Quote Originally Posted by flipstah View Post
    You can't score on shots you don't take.

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    Quote Originally Posted by Sugarphreak View Post
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    I'm actually worried about my health in this course. I might see if I can break up my second term into two years.
    I would have loved ENGG without the time crunch. If you can do it and your wife supports it, 100% do it.
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    Quote Originally Posted by Sugarphreak View Post
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    I've never done calculus before about November last year... I am getting killed in this course.

    I have a test on Monday on integrating fluid pressures on submerged irregular shaped walls and gates, determining surface areas through integration, and determining inertia of irregular shapes. Sigh
    Well, one thing is for sure... it's not going to get easier. That's not meant to discourage you, but hopefully reassure you that all the hard work you're putting in to learn calculus is absolutely going to be a benefit (requirement) in 2nd and 3rd year courses that build on it.

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    I remember doing that course. Always found fluids 1 harder than fluids 2, but maybe because of the prof.

    Semi related. SAIT also has a partnership with the UofC to also do a tech program and then transfer directly into 3rd year with full accreditation. Fuck was I pissed when I found out about that program haha

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    Quote Originally Posted by Sugarphreak View Post
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    They are mandatory for the program I'm in, no choice. 4 year program. Plus our 2nd terms are way longer... UBC is out already, I've still got several weeks to go.

    I went to bed at 1:30am last night... up at 5:45, so f-ing tired right now. Today I am casting high strength cylinders... and I will have my first lecture ever for Revit. In a couple of weeks I will have to be an expert in Revit, never even used it before.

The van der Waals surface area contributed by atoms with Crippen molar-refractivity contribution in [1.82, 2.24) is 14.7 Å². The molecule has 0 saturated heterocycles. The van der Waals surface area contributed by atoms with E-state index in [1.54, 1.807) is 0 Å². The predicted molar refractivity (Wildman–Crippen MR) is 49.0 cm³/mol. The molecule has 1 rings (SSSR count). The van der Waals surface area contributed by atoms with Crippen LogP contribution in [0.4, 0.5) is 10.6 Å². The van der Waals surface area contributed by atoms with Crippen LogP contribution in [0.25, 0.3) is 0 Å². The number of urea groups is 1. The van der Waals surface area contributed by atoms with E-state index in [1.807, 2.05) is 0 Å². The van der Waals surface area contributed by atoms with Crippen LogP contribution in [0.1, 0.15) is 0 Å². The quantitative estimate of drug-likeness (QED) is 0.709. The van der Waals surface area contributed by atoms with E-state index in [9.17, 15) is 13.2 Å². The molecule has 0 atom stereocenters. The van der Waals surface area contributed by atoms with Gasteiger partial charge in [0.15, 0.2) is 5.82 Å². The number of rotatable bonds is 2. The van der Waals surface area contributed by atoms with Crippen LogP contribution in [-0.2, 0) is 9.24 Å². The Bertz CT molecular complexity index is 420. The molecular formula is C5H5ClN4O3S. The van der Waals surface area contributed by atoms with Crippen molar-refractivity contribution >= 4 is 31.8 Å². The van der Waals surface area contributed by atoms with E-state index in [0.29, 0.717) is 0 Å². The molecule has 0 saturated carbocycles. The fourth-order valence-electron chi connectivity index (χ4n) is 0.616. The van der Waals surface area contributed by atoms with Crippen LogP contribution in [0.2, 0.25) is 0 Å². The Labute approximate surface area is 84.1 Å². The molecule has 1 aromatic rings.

PM me for Revit help if you need.

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    Quote Originally Posted by ercchry View Post
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    It really does add another layer of stress, which leads to poor decisions when you are relying on it for monthly income. Plus compounds bad months even more since you still need to withdrawal from the account... that was a fun year though!
    I really believe this has to do with Bankroll Managment, since Poker/trading is so similar in that way..

    If you got say $5,000 in your account (Online and forex) your going to need 2 really crush every month and cashout)

    If you have say 6 months of living expenses in your bank and another 5-10k on forex (Or whatever amount) you will feel a lot less stressed.

    With that said and playing poker of course it becomes pretty stressful after like a pretty bad losing MONTH but they are rare and you need to learn it's out of your control, you need to just put in the trade volumes monthly and your ROI will even out over time.


    Edit:

    For stock guys you can play with this poker variance calculator you should know your roughly long-term but for example put a winrate of 2.5/100 and 20/100 (Both very possible for poker depending on game)

    and then change number of hands between 1,000 or 100,000 or 1milly (Trades done)

    click for larger version
    » Click image for larger version

    click for larger version
    » Click image for larger version

    click for larger version
    » Click image for larger version

    This is why bankroll managment is so god damn important when trading stocks as well you can most definitely lose a lot of those 60% in your favorite trades a lot.... or 80% favorite trades..

    If you don't have some money saved for life that can become pretty damn stressful.
    Last edited by Kobe; 04-13-2019 at 01:30 PM.
    Originally posted by beemerm3